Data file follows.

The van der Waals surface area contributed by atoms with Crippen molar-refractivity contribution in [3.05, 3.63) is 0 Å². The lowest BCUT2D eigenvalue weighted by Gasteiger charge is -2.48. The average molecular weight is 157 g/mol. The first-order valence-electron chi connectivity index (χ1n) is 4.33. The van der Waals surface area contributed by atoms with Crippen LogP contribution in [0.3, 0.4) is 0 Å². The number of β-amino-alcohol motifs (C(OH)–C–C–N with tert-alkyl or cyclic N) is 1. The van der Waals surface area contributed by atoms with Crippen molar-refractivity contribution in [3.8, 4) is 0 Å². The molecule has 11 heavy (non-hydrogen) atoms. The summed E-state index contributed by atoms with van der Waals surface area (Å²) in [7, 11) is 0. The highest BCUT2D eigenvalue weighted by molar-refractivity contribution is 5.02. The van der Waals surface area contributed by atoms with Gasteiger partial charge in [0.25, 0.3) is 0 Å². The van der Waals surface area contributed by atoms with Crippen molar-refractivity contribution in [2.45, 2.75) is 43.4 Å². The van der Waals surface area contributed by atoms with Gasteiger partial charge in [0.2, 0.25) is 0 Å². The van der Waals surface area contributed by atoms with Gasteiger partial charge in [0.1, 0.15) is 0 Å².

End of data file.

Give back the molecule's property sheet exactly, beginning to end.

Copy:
The van der Waals surface area contributed by atoms with Crippen molar-refractivity contribution in [3.05, 3.63) is 0 Å². The lowest BCUT2D eigenvalue weighted by Gasteiger charge is -2.48. The average molecular weight is 157 g/mol. The first-order valence-electron chi connectivity index (χ1n) is 4.33. The van der Waals surface area contributed by atoms with Crippen LogP contribution in [0.3, 0.4) is 0 Å². The number of β-amino-alcohol motifs (C(OH)–C–C–N with tert-alkyl or cyclic N) is 1. The van der Waals surface area contributed by atoms with Crippen molar-refractivity contribution in [3.8, 4) is 0 Å². The molecule has 11 heavy (non-hydrogen) atoms. The summed E-state index contributed by atoms with van der Waals surface area (Å²) in [7, 11) is 0. The highest BCUT2D eigenvalue weighted by molar-refractivity contribution is 5.02. The van der Waals surface area contributed by atoms with Gasteiger partial charge in [0.25, 0.3) is 0 Å². The van der Waals surface area contributed by atoms with Crippen molar-refractivity contribution in [2.45, 2.75) is 43.4 Å². The van der Waals surface area contributed by atoms with Gasteiger partial charge in [0.2, 0.25) is 0 Å². The van der Waals surface area contributed by atoms with Gasteiger partial charge in [0.1, 0.15) is 0 Å².